Profits at Virtu's Irish arm hit €16m
Profits at Virtu Financial Ireland - the Dublin-based arm of the high-speed trading firm - last year soared to €16m from €6.2m, despite turnover at the group falling 20pc.
Accounts for the company - which moved its operations to Ireland from London in 2013 with support from the IDA - saw its net trading revenue fall to €57.6m in 2016 from €70.6m a year earlier.
One of the world's top high-speed trading firms, Virtu employs close to 30 people at its Dublin operation. The average pay, excluding that of directors, is more than €250,000 a year. Directors at the Irish unit include former finance minister Charlie McCreevy.
Virtu was co-founded by Vincent Viola, a former chairman of Nymex (the New York Mercantile Exchange) in 2008 and a former officer in the US army's Airborne Division. Last year, he was nominated as Army Secretary by US President Donald Trump, but later withdrew from the running.
Virtu, whose chief executive is Doug Cifu, provides liquidity in more than 12,000 instruments at more than 235 venues and markets. It facilitates rapid, automated transactions on stock markets, taking a tiny slice of each transaction.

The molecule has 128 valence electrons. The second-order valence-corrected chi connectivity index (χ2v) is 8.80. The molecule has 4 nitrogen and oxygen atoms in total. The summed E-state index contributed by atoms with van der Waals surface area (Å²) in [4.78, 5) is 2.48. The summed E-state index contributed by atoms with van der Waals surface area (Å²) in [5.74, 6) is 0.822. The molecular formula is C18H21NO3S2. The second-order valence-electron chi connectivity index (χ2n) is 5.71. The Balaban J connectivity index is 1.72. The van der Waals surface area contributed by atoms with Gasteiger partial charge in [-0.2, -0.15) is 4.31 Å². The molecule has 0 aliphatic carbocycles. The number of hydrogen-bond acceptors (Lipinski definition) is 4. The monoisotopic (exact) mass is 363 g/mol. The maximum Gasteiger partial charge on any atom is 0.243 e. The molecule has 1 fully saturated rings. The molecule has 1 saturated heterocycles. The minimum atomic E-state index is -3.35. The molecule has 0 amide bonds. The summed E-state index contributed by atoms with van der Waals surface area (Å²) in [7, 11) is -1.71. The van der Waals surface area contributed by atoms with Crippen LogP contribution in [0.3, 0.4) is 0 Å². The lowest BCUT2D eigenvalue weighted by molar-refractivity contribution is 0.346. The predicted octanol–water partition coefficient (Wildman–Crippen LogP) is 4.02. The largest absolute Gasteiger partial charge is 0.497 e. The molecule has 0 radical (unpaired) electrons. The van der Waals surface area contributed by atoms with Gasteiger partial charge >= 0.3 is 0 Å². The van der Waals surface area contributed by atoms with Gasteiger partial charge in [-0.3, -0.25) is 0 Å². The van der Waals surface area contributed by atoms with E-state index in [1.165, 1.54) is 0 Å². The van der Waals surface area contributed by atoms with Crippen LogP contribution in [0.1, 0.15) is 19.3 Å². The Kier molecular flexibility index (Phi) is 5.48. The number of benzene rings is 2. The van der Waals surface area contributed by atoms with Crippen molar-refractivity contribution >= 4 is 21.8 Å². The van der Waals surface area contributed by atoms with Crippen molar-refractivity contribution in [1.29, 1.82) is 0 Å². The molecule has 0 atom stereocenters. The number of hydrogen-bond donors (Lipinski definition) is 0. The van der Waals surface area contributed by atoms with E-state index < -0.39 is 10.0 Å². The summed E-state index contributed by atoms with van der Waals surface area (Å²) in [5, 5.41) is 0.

The accounts for Virtu Financial Ireland state that it focuses its business on proprietary trading and liquidity provision services in financial instruments, including equities, derivatives and commodities in European venues.
The accounts also show that gross trading income totalled €116.3m last year, compared to €128.7m in 2015.
Brokerage, exchange and clearance fees hit €51.2m last year - compared to €49m in the previous period. Related party service fees fell to €24.9m from €46.9m. It had total current assets of €807.1m at the end of 2016, which included €658.4m of assets held for trading. Earlier this year, Virtu Financial acquired rival KCG for $1.4bn.
In an interview this week with the 'Financial Times', Mr Cifu said that a slowdown in equity volumes and volatility in financial markets had negatively impacted firms such as Virtu.
"With less volume, there is less opportunity to make money from trading," he said. He said this typically means tighter net profits for market maker firms.
Virtu wrote earlier this year to the US Securities and Exchange Commission in support of trading in bitcoin.
"With innovative use cases emerging for bitcoin and for the associated technology of blockchain each passing day, we believe that investors seeking exposure to bitcoin... should have similar options as are presently available for physical bullion," Mr Cifu told the regulator.